Depending on life circumstances, our individual attachment quality, the patterns of our relationships from childhood on, communication style, coping skills picked up along the way and other factors, even the most balanced people among us can still have areas in their emotional life needing attention. And every one of us always has room to improve, just because we humans are like that—if we’re not intentionally moving forward, we’ll slide backwards.
I’ve been helping my mom research our genealogy off and on over the last few years. Lately, she’s been hunting for tombstones. As I walk the oldest part of the cemeteries, reading the grave markers, I am continually taken aback by how many mark the burials of infants and young children.
We know on an intellectual level why it was difficult for our ancestors to make it through childhood, with disease and famine and lack of medical technology and effective medications. But can you imagine the absolute heartbreak of these early generations? A mother in 1852 can’t have felt any less emotional pain from the death of her son or daughter than I would. And then, try to imagine what emotional wounds these parents faced with this sadness, anger and possibly guilt passed down to their genetic line?
Epigenetics explains how certain genes responsible for diseases and mental illnesses can be turned off or on depending on the environment. In this documentary, “The Ghost in Your Genes,” researchers explain how looking at the genealogy of people affected with certain medical conditions often links them with certain environmental conditions. For example, people today suffering from type 2 diabetes likely had famine in the family tree and people with a tendency toward depression are linked with ancestors who suffered from post-traumatic stress disorder. Because of the type of research, we can’t say that PTSD causes depression susceptibility, but we can say that there seems to be a link.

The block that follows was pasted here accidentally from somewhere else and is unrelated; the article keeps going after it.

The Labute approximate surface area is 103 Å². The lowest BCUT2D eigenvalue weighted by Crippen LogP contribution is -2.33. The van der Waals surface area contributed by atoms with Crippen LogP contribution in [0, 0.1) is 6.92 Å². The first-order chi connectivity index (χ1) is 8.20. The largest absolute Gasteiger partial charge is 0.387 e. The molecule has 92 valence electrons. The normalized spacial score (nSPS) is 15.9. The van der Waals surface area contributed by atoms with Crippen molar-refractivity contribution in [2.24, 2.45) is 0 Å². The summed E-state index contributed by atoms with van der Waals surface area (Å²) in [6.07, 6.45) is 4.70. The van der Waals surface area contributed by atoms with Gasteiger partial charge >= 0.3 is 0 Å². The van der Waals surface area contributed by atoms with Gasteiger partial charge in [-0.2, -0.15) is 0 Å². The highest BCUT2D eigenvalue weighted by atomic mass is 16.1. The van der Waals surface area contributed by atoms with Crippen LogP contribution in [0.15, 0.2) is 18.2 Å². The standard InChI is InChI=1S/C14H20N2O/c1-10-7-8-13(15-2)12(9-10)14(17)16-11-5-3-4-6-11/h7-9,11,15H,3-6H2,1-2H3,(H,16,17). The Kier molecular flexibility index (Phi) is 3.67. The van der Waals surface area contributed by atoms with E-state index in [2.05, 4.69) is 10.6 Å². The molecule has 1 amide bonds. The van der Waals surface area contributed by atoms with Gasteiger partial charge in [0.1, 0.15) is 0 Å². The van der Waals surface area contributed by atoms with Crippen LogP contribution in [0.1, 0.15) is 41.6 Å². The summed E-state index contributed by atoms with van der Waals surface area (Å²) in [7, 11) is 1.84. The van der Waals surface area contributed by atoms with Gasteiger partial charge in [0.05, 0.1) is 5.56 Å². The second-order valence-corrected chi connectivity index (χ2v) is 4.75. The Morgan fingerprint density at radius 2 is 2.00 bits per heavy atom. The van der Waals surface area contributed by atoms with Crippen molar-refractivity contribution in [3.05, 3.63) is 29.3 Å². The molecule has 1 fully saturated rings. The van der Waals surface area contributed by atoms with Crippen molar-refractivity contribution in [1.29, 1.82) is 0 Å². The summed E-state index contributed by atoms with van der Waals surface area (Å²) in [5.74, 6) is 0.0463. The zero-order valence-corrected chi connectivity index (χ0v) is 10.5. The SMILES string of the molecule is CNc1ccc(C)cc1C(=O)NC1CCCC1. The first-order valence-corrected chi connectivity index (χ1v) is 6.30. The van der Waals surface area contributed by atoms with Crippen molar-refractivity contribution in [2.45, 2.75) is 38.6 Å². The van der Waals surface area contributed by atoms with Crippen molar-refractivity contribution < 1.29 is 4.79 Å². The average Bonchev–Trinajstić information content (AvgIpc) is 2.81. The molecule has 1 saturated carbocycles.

I attended a mother-and-tots group the other night. There were two babies in the corner, sitting in their car seats, one about two months old and the other closer to four months. The older baby was contently looking around, and the younger was sleeping, later waking to gaze out and only fussing when it was time to eat, afterwards being happy to lie on a blanket on the floor. I asked the mom of the younger baby how it was going at home, and she said that her baby is so quiet and calm that it’s sometimes easy to forget that there is a baby at home.